Thursday, 15 Jan, 2009 Science
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Website Design Influences the Way Children Process Data

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A research published in the journal entitled "Psychology and Marketing" focused on analyzing the effect of website design on how children process information. The results of the study showed that information, processed and memorized by children, depends a lot of the type of interface.

In order to perform their study scientists examined the effect of website design on 200 boys and girls aged between 7 and 13. Before the study, researchers built 4 websites. Each of the constructed websites differed in navigational aids and learning cues. In particular each website included either a map, a content list, a map with learning cues or a content list with learning cues.

The so-called learning cues represented pop-up windows created to underline specific information as a person leaves a web page. The study participants were arbitrarily assigned to the four websites.

Scientists discovered that the level of search accuracy and data recall among children aged between 7 and 9 directly depended on the type of navigational help used, be it a map or simply a content list, with or without learning cues. This group of children enjoyed surfing thorough a website with a map. This is due to the fact that they are likely to process data completely. However, children aged between 10 and 13 showed more accuracy in using a content list. This is because they tend to choose specific information, overlooking irrelevant stuff.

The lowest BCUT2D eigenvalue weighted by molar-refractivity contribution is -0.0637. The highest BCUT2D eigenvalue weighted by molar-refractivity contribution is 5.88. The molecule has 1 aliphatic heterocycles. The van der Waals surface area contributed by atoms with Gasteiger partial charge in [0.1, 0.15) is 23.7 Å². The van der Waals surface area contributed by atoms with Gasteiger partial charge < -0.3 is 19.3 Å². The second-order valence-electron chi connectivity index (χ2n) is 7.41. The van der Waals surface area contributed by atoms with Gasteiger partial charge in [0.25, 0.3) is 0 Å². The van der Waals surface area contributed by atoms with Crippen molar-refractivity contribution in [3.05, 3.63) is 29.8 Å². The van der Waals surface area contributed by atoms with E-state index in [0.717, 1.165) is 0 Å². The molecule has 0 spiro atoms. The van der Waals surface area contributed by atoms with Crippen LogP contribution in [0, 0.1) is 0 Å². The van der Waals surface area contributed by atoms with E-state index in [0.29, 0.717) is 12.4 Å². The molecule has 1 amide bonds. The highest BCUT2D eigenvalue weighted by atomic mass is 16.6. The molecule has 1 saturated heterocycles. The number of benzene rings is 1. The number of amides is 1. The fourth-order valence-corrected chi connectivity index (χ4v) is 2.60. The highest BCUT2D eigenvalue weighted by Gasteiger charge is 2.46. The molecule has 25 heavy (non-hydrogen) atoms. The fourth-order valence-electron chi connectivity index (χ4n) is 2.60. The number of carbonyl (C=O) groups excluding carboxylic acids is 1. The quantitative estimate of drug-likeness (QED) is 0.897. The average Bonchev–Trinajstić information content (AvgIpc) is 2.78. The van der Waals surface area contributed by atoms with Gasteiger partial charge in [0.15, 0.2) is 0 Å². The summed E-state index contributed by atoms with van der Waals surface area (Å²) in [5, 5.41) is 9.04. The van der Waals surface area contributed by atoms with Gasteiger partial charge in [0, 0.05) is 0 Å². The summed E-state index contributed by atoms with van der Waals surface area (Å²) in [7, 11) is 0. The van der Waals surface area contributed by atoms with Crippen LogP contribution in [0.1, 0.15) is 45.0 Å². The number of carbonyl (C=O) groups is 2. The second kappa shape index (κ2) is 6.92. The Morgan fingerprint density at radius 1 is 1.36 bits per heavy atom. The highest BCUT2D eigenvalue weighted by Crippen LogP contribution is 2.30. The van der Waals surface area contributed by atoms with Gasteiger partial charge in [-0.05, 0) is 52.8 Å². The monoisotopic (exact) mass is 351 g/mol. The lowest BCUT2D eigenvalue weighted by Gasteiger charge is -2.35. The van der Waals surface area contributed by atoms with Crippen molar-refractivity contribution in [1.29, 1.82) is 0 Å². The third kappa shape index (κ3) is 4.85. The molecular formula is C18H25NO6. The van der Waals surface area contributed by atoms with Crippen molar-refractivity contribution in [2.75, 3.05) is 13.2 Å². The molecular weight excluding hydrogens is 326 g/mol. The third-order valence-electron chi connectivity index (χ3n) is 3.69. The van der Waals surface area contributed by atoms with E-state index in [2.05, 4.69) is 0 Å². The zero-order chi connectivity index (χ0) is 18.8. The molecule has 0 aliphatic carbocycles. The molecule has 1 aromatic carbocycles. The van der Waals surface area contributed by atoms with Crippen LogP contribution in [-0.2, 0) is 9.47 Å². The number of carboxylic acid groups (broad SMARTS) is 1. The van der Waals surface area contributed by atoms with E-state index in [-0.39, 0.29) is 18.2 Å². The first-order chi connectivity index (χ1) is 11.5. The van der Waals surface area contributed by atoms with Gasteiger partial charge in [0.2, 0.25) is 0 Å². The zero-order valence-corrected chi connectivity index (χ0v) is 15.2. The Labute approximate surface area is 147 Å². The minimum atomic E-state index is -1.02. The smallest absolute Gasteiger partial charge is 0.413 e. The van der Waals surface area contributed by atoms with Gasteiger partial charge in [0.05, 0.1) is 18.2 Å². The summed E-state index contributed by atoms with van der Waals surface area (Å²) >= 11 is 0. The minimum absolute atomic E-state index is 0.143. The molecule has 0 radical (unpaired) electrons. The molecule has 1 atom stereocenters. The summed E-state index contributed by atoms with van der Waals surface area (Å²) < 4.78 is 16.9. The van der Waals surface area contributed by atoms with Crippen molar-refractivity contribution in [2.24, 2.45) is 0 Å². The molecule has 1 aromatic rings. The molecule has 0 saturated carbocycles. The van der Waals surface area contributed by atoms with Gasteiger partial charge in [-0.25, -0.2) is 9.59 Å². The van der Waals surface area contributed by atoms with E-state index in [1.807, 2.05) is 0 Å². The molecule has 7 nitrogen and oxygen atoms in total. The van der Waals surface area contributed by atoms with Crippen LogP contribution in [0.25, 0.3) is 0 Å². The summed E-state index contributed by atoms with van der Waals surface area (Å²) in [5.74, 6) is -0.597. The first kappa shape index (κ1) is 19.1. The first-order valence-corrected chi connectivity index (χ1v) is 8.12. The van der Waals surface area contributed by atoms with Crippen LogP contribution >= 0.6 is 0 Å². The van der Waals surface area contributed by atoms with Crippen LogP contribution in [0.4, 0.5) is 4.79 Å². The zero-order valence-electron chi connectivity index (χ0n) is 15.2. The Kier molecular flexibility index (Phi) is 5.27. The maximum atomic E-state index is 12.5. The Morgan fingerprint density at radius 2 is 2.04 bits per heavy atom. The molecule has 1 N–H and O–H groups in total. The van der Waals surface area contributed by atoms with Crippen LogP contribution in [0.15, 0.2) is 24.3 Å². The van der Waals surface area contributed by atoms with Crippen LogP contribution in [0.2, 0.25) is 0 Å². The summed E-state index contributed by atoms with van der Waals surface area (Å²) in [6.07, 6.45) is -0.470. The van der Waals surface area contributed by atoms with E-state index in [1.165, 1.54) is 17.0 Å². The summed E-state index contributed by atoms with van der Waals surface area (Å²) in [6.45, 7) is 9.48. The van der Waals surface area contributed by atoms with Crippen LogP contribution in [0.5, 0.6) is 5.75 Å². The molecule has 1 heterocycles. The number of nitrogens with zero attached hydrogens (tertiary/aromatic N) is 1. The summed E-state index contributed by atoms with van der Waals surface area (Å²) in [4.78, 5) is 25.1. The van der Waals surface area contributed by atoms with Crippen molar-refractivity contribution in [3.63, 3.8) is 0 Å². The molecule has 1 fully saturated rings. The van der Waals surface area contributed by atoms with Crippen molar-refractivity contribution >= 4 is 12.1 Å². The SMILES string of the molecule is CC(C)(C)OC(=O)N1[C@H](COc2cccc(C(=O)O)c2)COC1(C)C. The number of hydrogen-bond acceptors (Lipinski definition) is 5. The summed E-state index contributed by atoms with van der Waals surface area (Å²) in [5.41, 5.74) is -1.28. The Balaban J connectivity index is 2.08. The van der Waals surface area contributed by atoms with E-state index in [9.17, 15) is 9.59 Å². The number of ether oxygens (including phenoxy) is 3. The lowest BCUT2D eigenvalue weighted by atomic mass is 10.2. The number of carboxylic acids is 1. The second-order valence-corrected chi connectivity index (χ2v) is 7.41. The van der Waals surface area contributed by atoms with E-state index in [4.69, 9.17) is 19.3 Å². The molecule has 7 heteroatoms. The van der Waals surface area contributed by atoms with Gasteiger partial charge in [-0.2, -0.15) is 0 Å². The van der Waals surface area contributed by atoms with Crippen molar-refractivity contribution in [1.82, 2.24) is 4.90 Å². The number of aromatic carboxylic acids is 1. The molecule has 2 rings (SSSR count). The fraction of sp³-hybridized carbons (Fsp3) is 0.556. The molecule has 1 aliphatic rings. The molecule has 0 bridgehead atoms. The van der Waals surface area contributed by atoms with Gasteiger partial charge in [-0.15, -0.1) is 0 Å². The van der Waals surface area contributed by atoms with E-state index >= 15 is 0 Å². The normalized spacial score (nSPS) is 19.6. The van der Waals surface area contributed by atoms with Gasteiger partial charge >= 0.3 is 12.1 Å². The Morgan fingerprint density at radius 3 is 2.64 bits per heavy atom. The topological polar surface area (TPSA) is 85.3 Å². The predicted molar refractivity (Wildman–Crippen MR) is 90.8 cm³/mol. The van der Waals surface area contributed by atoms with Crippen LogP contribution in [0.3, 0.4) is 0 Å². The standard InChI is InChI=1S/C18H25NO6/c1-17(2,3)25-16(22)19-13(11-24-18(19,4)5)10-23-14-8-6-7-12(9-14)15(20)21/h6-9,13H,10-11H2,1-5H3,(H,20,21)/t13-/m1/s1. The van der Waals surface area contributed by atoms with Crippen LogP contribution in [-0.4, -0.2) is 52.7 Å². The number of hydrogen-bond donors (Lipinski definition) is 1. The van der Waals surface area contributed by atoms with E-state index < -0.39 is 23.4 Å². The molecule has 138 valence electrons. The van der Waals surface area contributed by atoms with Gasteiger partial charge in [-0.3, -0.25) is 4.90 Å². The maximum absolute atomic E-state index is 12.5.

Moreover, scientists used learning cues in order to highlight the learning of web data in younger children. Learning cues were used to focus on specific information to be memorized. They helped children aged between 7 and 9 to recall the information. At the same time older children could process this data without the aid of the learning cues.

The authors of the research say: "Our study begins to apply basic principles of children's information processing to website design". They mention that websites should feature a map in order to make data search easier and learning cues to help children learn specific web content.

"Websites should be customized to facilitate the abilities of children of different ages", scientists say.

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